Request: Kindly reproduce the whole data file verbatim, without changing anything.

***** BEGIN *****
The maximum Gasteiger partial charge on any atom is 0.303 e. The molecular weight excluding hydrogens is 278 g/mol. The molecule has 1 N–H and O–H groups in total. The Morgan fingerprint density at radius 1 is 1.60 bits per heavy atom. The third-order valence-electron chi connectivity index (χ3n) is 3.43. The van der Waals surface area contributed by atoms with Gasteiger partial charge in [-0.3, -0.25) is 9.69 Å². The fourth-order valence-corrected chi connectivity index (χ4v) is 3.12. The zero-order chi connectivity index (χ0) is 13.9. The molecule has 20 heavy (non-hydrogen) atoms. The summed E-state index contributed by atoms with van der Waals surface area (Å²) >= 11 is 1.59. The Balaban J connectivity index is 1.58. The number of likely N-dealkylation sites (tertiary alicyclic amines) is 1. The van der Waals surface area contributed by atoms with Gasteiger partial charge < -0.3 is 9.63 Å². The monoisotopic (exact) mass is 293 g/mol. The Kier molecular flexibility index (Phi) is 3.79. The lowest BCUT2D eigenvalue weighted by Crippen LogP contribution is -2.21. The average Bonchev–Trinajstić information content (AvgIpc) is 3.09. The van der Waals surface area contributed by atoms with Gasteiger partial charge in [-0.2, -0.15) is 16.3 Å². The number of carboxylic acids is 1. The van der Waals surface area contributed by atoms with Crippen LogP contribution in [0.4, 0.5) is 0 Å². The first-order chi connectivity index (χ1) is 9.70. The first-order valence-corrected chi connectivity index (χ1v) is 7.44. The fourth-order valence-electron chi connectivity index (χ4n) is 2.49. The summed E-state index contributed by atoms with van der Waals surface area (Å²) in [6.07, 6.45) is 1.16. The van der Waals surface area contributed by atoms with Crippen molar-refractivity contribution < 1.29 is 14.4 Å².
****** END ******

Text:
The maximum Gasteiger partial charge on any atom is 0.303 e. The molecular weight excluding hydrogens is 278 g/mol. The molecule has 1 N–H and O–H groups in total. The Morgan fingerprint density at radius 1 is 1.60 bits per heavy atom. The third-order valence-electron chi connectivity index (χ3n) is 3.43. The van der Waals surface area contributed by atoms with Gasteiger partial charge in [-0.3, -0.25) is 9.69 Å². The fourth-order valence-corrected chi connectivity index (χ4v) is 3.12. The zero-order chi connectivity index (χ0) is 13.9. The molecule has 20 heavy (non-hydrogen) atoms. The summed E-state index contributed by atoms with van der Waals surface area (Å²) >= 11 is 1.59. The Balaban J connectivity index is 1.58. The number of likely N-dealkylation sites (tertiary alicyclic amines) is 1. The van der Waals surface area contributed by atoms with Gasteiger partial charge < -0.3 is 9.63 Å². The monoisotopic (exact) mass is 293 g/mol. The Kier molecular flexibility index (Phi) is 3.79. The lowest BCUT2D eigenvalue weighted by Crippen LogP contribution is -2.21. The average Bonchev–Trinajstić information content (AvgIpc) is 3.09. The van der Waals surface area contributed by atoms with Gasteiger partial charge in [-0.2, -0.15) is 16.3 Å². The number of carboxylic acids is 1. The van der Waals surface area contributed by atoms with Crippen LogP contribution in [0.4, 0.5) is 0 Å². The first-order chi connectivity index (χ1) is 9.70. The first-order valence-corrected chi connectivity index (χ1v) is 7.44. The fourth-order valence-electron chi connectivity index (χ4n) is 2.49. The summed E-state index contributed by atoms with van der Waals surface area (Å²) in [6.07, 6.45) is 1.16. The van der Waals surface area contributed by atoms with Crippen molar-refractivity contribution < 1.29 is 14.4 Å².